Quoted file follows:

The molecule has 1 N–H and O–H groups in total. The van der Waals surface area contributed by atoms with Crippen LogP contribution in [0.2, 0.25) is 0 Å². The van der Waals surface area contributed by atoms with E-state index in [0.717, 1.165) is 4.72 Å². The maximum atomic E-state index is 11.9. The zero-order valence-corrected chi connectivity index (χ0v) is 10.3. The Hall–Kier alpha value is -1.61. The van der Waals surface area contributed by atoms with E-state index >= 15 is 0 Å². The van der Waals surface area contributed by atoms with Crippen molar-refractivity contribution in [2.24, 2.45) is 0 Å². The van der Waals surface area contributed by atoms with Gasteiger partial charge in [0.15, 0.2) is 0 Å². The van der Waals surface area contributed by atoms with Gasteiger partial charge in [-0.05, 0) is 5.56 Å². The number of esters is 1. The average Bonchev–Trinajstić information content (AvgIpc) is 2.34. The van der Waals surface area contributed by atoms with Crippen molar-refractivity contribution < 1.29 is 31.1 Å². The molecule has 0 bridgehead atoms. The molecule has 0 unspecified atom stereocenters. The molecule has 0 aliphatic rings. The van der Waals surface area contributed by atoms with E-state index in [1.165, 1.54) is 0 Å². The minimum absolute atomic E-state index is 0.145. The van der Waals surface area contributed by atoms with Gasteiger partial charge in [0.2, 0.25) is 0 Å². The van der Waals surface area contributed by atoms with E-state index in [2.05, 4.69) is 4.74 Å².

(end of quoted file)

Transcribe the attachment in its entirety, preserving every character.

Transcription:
The molecule has 1 N–H and O–H groups in total. The van der Waals surface area contributed by atoms with Crippen LogP contribution in [0.2, 0.25) is 0 Å². The van der Waals surface area contributed by atoms with E-state index in [0.717, 1.165) is 4.72 Å². The maximum atomic E-state index is 11.9. The zero-order valence-corrected chi connectivity index (χ0v) is 10.3. The Hall–Kier alpha value is -1.61. The van der Waals surface area contributed by atoms with E-state index >= 15 is 0 Å². The van der Waals surface area contributed by atoms with Crippen molar-refractivity contribution in [2.24, 2.45) is 0 Å². The van der Waals surface area contributed by atoms with Gasteiger partial charge in [0.15, 0.2) is 0 Å². The van der Waals surface area contributed by atoms with Gasteiger partial charge in [-0.05, 0) is 5.56 Å². The number of esters is 1. The average Bonchev–Trinajstić information content (AvgIpc) is 2.34. The van der Waals surface area contributed by atoms with Crippen molar-refractivity contribution < 1.29 is 31.1 Å². The molecule has 0 bridgehead atoms. The molecule has 0 unspecified atom stereocenters. The molecule has 0 aliphatic rings. The van der Waals surface area contributed by atoms with E-state index in [1.165, 1.54) is 0 Å². The minimum absolute atomic E-state index is 0.145. The van der Waals surface area contributed by atoms with Gasteiger partial charge in [0.2, 0.25) is 0 Å². The van der Waals surface area contributed by atoms with E-state index in [2.05, 4.69) is 4.74 Å².